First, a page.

Friday, March 9, 2012

Book Review: Academically Adrift

Book Review: Academically Adrift…. By Richard Arum and Josipa Roksa

Question: How well are college students of today educated?

Answer/Quote: “Academically Adrift, by Richard arum and Josipa Roksa, takes on a well-worn theme—the failure of the U.S. Education system. In this case, higher education. For generations now, employers, policymakers, and faculty themselves have complained about college students. They socialize too much, don’t study enough, and leave college woefully ill-equipped for productive citizenship and employment. On that topic, Arum and Roksa cover familiar ground and arrive at similar conclusions. Of course, students aren’t the only problem in higher education highlighted in Academically Adrift: tenured faculty attend to their own research interests rather than undergraduate education; faculty and administrators cater to ‘consumers,’ privileging ‘customer satisfaction’ over academic quality and rigor; policymakers, seeking greater accountability, turn to standardization and ranking systems (with disappointing results and often punitive consequences, at least in K-12 education); and, culturally, increased commercialization of education means’ credentials’ are valued over competency. For the most part, these critiques are legitimate and well substantiated.” P. 495-496.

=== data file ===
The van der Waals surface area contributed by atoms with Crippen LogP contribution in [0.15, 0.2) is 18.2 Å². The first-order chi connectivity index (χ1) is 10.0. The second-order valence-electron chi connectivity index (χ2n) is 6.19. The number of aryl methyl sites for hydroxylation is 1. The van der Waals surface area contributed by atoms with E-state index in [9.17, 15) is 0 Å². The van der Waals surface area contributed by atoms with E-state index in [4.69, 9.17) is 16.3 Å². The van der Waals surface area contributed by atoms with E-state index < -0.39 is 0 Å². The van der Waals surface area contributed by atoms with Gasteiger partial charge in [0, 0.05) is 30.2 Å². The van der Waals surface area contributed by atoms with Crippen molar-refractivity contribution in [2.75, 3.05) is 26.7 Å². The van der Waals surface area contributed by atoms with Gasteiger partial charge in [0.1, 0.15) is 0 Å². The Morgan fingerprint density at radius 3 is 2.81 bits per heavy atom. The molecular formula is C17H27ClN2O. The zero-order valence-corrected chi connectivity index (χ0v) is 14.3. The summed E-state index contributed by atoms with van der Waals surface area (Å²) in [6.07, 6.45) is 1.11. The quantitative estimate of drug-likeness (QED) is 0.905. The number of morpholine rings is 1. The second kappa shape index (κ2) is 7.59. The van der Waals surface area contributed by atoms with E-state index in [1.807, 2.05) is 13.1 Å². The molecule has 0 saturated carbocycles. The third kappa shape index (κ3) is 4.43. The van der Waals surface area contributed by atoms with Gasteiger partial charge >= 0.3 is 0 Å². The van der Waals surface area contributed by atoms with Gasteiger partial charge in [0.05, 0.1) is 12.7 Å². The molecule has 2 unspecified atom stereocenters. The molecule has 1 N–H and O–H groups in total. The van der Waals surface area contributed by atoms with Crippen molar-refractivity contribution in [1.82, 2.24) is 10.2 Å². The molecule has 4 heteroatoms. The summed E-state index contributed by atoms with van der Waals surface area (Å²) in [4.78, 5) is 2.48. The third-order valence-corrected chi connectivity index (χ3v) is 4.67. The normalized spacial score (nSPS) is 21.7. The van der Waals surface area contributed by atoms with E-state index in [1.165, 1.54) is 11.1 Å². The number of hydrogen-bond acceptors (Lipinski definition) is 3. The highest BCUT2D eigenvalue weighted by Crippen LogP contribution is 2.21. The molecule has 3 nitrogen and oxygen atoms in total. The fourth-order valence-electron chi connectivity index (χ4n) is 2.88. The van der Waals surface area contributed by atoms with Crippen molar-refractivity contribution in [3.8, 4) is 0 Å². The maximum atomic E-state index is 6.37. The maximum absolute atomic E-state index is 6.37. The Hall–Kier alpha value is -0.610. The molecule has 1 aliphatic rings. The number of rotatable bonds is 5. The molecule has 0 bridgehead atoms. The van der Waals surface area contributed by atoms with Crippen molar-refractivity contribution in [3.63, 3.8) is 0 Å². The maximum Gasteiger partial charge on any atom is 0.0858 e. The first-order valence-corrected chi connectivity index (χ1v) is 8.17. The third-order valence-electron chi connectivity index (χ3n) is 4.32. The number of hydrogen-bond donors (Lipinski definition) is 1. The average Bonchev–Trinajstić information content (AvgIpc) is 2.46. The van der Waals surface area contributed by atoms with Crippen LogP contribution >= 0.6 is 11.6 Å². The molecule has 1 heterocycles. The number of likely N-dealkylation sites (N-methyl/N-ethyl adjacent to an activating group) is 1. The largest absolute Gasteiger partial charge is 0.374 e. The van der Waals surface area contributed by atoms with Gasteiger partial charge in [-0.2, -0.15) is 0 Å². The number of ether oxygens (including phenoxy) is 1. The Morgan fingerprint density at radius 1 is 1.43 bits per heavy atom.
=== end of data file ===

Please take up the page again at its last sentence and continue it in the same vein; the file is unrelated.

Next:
Comment: Once again, highlighting failure and weakness over strengths, creativity and competence in education. I keep saying that “This, too, will pass” but the steady drumbeat of failure undermines the spirit by presenting unbalanced conclusions. RayS.

Title: “Important Focus, Limited Perspective.” Carolyn Calhoon-Dillahunt. College Composition and Communication (February 2012), 495-499.

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